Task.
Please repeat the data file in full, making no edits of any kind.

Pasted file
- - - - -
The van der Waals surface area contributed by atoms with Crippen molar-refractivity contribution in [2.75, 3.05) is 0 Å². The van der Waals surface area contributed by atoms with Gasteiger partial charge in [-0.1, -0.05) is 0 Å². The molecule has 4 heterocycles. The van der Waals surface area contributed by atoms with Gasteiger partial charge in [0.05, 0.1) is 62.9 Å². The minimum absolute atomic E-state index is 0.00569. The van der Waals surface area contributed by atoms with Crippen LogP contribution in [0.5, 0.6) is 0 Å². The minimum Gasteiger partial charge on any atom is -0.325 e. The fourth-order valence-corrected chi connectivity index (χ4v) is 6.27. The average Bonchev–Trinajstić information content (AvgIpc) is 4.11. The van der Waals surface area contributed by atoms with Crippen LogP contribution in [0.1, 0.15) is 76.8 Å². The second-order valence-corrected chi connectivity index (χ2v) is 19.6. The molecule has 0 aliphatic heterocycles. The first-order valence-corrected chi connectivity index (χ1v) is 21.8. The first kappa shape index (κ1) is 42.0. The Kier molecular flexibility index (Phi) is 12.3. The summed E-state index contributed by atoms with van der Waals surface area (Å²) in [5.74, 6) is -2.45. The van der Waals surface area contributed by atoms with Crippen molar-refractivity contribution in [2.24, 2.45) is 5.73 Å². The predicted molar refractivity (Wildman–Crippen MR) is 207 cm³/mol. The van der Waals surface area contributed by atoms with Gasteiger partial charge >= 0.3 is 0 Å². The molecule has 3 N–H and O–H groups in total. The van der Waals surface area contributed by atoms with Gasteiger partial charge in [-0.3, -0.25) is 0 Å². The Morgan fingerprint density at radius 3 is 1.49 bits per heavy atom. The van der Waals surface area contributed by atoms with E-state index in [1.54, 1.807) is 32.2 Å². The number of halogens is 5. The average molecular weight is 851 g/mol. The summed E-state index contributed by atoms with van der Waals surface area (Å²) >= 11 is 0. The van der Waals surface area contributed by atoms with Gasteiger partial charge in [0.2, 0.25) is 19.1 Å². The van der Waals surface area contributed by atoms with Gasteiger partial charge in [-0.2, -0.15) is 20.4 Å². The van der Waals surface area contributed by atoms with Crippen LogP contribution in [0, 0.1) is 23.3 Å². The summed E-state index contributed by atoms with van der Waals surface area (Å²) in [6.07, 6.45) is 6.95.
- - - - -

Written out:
The van der Waals surface area contributed by atoms with Crippen molar-refractivity contribution in [2.75, 3.05) is 0 Å². The van der Waals surface area contributed by atoms with Gasteiger partial charge in [-0.1, -0.05) is 0 Å². The molecule has 4 heterocycles. The van der Waals surface area contributed by atoms with Gasteiger partial charge in [0.05, 0.1) is 62.9 Å². The minimum absolute atomic E-state index is 0.00569. The van der Waals surface area contributed by atoms with Crippen LogP contribution in [0.5, 0.6) is 0 Å². The minimum Gasteiger partial charge on any atom is -0.325 e. The fourth-order valence-corrected chi connectivity index (χ4v) is 6.27. The average Bonchev–Trinajstić information content (AvgIpc) is 4.11. The van der Waals surface area contributed by atoms with Crippen LogP contribution in [0.1, 0.15) is 76.8 Å². The second-order valence-corrected chi connectivity index (χ2v) is 19.6. The molecule has 0 aliphatic heterocycles. The first-order valence-corrected chi connectivity index (χ1v) is 21.8. The first kappa shape index (κ1) is 42.0. The Kier molecular flexibility index (Phi) is 12.3. The summed E-state index contributed by atoms with van der Waals surface area (Å²) in [5.74, 6) is -2.45. The van der Waals surface area contributed by atoms with Crippen molar-refractivity contribution in [2.24, 2.45) is 5.73 Å². The predicted molar refractivity (Wildman–Crippen MR) is 207 cm³/mol. The van der Waals surface area contributed by atoms with Gasteiger partial charge >= 0.3 is 0 Å². The molecule has 3 N–H and O–H groups in total. The van der Waals surface area contributed by atoms with Gasteiger partial charge in [-0.3, -0.25) is 0 Å². The Morgan fingerprint density at radius 3 is 1.49 bits per heavy atom. The van der Waals surface area contributed by atoms with E-state index in [1.54, 1.807) is 32.2 Å². The number of halogens is 5. The average molecular weight is 851 g/mol. The summed E-state index contributed by atoms with van der Waals surface area (Å²) >= 11 is 0. The van der Waals surface area contributed by atoms with Gasteiger partial charge in [0.2, 0.25) is 19.1 Å². The van der Waals surface area contributed by atoms with Gasteiger partial charge in [-0.2, -0.15) is 20.4 Å². The van der Waals surface area contributed by atoms with Crippen LogP contribution in [0, 0.1) is 23.3 Å². The summed E-state index contributed by atoms with van der Waals surface area (Å²) in [6.07, 6.45) is 6.95.